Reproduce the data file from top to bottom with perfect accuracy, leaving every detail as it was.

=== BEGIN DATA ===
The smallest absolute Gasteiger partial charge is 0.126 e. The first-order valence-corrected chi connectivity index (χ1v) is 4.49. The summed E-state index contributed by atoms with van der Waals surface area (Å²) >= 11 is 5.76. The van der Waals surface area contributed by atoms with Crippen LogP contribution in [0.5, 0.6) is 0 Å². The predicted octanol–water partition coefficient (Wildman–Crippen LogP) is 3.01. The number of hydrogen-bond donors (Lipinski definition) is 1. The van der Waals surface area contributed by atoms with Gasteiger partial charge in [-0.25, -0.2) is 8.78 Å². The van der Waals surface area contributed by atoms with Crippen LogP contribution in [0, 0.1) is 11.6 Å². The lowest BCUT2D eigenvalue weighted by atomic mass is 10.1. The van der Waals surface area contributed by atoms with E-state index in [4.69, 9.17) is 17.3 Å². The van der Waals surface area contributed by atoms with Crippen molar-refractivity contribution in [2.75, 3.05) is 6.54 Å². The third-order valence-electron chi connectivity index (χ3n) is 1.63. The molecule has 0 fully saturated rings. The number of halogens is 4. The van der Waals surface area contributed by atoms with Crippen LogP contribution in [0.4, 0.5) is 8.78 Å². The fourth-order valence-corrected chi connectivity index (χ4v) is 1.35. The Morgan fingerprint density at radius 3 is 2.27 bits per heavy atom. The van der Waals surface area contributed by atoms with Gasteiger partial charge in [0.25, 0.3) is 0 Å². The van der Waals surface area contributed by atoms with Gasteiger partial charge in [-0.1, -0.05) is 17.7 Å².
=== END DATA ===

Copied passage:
The smallest absolute Gasteiger partial charge is 0.126 e. The first-order valence-corrected chi connectivity index (χ1v) is 4.49. The summed E-state index contributed by atoms with van der Waals surface area (Å²) >= 11 is 5.76. The van der Waals surface area contributed by atoms with Crippen LogP contribution in [0.5, 0.6) is 0 Å². The predicted octanol–water partition coefficient (Wildman–Crippen LogP) is 3.01. The number of hydrogen-bond donors (Lipinski definition) is 1. The van der Waals surface area contributed by atoms with Gasteiger partial charge in [-0.25, -0.2) is 8.78 Å². The van der Waals surface area contributed by atoms with Crippen LogP contribution in [0, 0.1) is 11.6 Å². The lowest BCUT2D eigenvalue weighted by atomic mass is 10.1. The van der Waals surface area contributed by atoms with E-state index in [4.69, 9.17) is 17.3 Å². The van der Waals surface area contributed by atoms with Crippen molar-refractivity contribution in [2.75, 3.05) is 6.54 Å². The third-order valence-electron chi connectivity index (χ3n) is 1.63. The molecule has 0 fully saturated rings. The number of halogens is 4. The van der Waals surface area contributed by atoms with Crippen LogP contribution in [0.4, 0.5) is 8.78 Å². The fourth-order valence-corrected chi connectivity index (χ4v) is 1.35. The Morgan fingerprint density at radius 3 is 2.27 bits per heavy atom. The van der Waals surface area contributed by atoms with Gasteiger partial charge in [0.25, 0.3) is 0 Å². The van der Waals surface area contributed by atoms with Gasteiger partial charge in [-0.1, -0.05) is 17.7 Å².